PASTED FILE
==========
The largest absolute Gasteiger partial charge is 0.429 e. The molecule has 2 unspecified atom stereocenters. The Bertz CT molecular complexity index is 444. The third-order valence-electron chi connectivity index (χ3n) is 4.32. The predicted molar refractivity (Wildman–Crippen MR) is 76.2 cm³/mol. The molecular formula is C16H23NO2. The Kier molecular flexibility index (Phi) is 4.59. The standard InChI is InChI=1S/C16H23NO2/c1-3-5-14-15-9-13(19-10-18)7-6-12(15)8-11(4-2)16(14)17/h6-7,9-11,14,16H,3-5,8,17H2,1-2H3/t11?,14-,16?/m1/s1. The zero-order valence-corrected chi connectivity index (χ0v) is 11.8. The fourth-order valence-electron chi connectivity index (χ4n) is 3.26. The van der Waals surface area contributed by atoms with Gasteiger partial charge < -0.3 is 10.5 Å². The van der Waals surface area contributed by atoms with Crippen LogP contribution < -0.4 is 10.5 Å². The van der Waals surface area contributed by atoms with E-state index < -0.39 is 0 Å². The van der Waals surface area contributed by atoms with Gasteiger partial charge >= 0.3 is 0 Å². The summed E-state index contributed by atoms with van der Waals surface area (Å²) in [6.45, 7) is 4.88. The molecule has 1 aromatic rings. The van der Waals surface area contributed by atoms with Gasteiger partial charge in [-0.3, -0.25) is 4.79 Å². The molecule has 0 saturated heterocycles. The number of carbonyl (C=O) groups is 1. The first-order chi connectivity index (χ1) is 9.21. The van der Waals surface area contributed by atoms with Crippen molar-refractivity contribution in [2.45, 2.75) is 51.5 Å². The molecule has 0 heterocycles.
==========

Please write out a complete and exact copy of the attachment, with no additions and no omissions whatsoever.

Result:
The largest absolute Gasteiger partial charge is 0.429 e. The molecule has 2 unspecified atom stereocenters. The Bertz CT molecular complexity index is 444. The third-order valence-electron chi connectivity index (χ3n) is 4.32. The predicted molar refractivity (Wildman–Crippen MR) is 76.2 cm³/mol. The molecular formula is C16H23NO2. The Kier molecular flexibility index (Phi) is 4.59. The standard InChI is InChI=1S/C16H23NO2/c1-3-5-14-15-9-13(19-10-18)7-6-12(15)8-11(4-2)16(14)17/h6-7,9-11,14,16H,3-5,8,17H2,1-2H3/t11?,14-,16?/m1/s1. The zero-order valence-corrected chi connectivity index (χ0v) is 11.8. The fourth-order valence-electron chi connectivity index (χ4n) is 3.26. The van der Waals surface area contributed by atoms with Gasteiger partial charge < -0.3 is 10.5 Å². The van der Waals surface area contributed by atoms with Crippen LogP contribution < -0.4 is 10.5 Å². The van der Waals surface area contributed by atoms with E-state index < -0.39 is 0 Å². The van der Waals surface area contributed by atoms with Gasteiger partial charge >= 0.3 is 0 Å². The summed E-state index contributed by atoms with van der Waals surface area (Å²) in [6.45, 7) is 4.88. The molecule has 1 aromatic rings. The van der Waals surface area contributed by atoms with Gasteiger partial charge in [-0.3, -0.25) is 4.79 Å². The molecule has 0 saturated heterocycles. The number of carbonyl (C=O) groups is 1. The first-order chi connectivity index (χ1) is 9.21. The van der Waals surface area contributed by atoms with Crippen molar-refractivity contribution in [2.45, 2.75) is 51.5 Å². The molecule has 0 heterocycles.